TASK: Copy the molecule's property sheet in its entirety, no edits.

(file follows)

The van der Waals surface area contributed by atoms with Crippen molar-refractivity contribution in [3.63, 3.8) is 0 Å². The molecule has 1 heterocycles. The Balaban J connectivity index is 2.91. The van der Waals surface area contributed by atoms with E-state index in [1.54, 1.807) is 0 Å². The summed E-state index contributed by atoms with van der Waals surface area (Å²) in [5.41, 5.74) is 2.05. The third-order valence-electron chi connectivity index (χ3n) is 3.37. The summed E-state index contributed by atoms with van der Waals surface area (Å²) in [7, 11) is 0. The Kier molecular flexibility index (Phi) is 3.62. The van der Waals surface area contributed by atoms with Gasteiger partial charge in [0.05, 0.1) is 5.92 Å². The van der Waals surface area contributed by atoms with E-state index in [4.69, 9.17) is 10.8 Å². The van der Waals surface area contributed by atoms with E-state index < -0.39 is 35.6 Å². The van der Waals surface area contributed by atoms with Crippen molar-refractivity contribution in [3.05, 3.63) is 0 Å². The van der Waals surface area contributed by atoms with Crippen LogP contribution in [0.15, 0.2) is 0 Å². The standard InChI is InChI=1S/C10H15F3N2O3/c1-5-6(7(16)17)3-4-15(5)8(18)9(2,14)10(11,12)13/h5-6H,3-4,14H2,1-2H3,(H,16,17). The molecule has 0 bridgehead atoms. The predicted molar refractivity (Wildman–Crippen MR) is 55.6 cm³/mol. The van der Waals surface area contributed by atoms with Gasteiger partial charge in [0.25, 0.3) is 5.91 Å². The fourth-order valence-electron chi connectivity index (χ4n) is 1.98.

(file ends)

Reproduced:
The van der Waals surface area contributed by atoms with Crippen molar-refractivity contribution in [3.63, 3.8) is 0 Å². The molecule has 1 heterocycles. The Balaban J connectivity index is 2.91. The van der Waals surface area contributed by atoms with E-state index in [1.54, 1.807) is 0 Å². The summed E-state index contributed by atoms with van der Waals surface area (Å²) in [5.41, 5.74) is 2.05. The third-order valence-electron chi connectivity index (χ3n) is 3.37. The summed E-state index contributed by atoms with van der Waals surface area (Å²) in [7, 11) is 0. The Kier molecular flexibility index (Phi) is 3.62. The van der Waals surface area contributed by atoms with Gasteiger partial charge in [0.05, 0.1) is 5.92 Å². The van der Waals surface area contributed by atoms with E-state index in [4.69, 9.17) is 10.8 Å². The van der Waals surface area contributed by atoms with E-state index < -0.39 is 35.6 Å². The van der Waals surface area contributed by atoms with Crippen molar-refractivity contribution in [3.05, 3.63) is 0 Å². The van der Waals surface area contributed by atoms with Crippen LogP contribution in [0.15, 0.2) is 0 Å². The standard InChI is InChI=1S/C10H15F3N2O3/c1-5-6(7(16)17)3-4-15(5)8(18)9(2,14)10(11,12)13/h5-6H,3-4,14H2,1-2H3,(H,16,17). The molecule has 0 bridgehead atoms. The predicted molar refractivity (Wildman–Crippen MR) is 55.6 cm³/mol. The van der Waals surface area contributed by atoms with Gasteiger partial charge in [0.25, 0.3) is 5.91 Å². The fourth-order valence-electron chi connectivity index (χ4n) is 1.98.